Whether or not rallies take place during International Women’s Day on March 8 causes division among feminists in Spain, and puts the government on edge. Should Spain choose again between feminism and health?
About ten days before International Women’s Day, aka 8-M, discussions flare up again about whether or not the rallies will go ahead. In February 2020, the corona virus first registered in Spain. Spanish politicians did not agree then whether Spaniards could safely take to the streets. While no all-out feminist strike was declared at the time, many women took part in demonstrations across the country. Less than a week later, Spain went into complete lockdown.
Part of the Spanish government wants to limit demonstrations
Now, a year later and surfing the third corona wave, Spain is in the same boat. Whether the demonstrations will go ahead on March 8, and how, is the question feminists and political parties in Spain are discussing. On Wednesday, various parties expressed their intention to continue the rallies, as long as fewer than five hundred people participate. This resolution alone sparked controversy inside and outside the government.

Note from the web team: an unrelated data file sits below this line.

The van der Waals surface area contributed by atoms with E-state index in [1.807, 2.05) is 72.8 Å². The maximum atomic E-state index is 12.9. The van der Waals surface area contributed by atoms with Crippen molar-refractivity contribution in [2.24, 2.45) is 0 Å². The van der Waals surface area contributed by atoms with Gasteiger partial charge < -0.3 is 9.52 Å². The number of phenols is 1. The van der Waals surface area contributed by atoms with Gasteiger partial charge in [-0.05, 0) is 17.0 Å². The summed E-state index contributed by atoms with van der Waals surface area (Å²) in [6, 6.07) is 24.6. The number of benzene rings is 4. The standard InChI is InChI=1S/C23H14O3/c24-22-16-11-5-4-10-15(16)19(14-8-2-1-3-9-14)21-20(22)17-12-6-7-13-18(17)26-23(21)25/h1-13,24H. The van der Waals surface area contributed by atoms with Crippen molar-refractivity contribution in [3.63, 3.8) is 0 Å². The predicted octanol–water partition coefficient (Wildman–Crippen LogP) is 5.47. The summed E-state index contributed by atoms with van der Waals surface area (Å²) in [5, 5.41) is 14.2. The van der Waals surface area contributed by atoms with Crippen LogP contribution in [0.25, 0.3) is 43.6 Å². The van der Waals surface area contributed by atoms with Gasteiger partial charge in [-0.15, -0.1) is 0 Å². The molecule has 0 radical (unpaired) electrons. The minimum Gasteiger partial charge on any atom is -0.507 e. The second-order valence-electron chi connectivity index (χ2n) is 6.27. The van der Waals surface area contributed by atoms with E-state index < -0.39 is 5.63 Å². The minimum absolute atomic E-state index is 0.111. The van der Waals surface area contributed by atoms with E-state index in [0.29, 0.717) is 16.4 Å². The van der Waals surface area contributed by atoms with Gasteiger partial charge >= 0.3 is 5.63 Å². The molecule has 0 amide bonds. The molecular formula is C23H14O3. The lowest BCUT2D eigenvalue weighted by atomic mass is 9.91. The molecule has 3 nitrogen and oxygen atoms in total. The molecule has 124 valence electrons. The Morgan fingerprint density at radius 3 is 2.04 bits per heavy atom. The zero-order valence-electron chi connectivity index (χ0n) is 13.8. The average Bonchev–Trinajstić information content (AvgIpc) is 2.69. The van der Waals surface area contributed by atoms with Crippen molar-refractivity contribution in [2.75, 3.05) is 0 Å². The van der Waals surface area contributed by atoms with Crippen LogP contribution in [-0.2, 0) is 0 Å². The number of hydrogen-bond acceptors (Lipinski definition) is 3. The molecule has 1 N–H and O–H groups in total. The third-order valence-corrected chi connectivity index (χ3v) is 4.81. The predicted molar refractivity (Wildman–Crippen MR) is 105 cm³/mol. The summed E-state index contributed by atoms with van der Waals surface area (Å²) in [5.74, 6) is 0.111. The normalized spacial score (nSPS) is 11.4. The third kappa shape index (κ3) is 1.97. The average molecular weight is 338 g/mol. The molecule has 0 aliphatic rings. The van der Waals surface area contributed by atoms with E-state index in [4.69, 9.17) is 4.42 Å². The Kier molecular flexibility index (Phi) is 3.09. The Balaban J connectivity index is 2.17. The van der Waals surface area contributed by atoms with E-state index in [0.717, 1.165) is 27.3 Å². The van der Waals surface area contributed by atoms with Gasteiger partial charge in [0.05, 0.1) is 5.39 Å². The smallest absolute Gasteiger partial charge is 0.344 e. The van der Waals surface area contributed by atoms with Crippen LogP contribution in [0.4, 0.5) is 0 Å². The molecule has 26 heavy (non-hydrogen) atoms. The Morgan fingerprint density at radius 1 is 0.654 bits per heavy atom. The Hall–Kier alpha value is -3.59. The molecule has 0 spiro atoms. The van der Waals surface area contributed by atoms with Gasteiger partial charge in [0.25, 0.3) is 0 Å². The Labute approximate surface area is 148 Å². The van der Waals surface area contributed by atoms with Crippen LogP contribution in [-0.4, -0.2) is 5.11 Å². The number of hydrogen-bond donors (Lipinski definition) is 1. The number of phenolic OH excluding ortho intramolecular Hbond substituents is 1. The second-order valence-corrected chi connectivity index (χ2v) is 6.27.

Government divided over importance of rallies on International Women’s Day
Ciudadanos reports that in much of Spain, no more than six people can gather at home. Yet the government will allow 500 people outside to shout together and be close to each other. The Partido Popular doesn’t think it’s a good idea either.
The opinions of other politicians remain divided. The PSOE government representative from Madrid is strongly in favour of demonstrations during International Women’s Day. Equality Minister Montero also believes that rallies for women’s rights on 8-M are needed more than ever before. However, the current Minister of Health does not consider this justification to allow rallies during the current pandemic.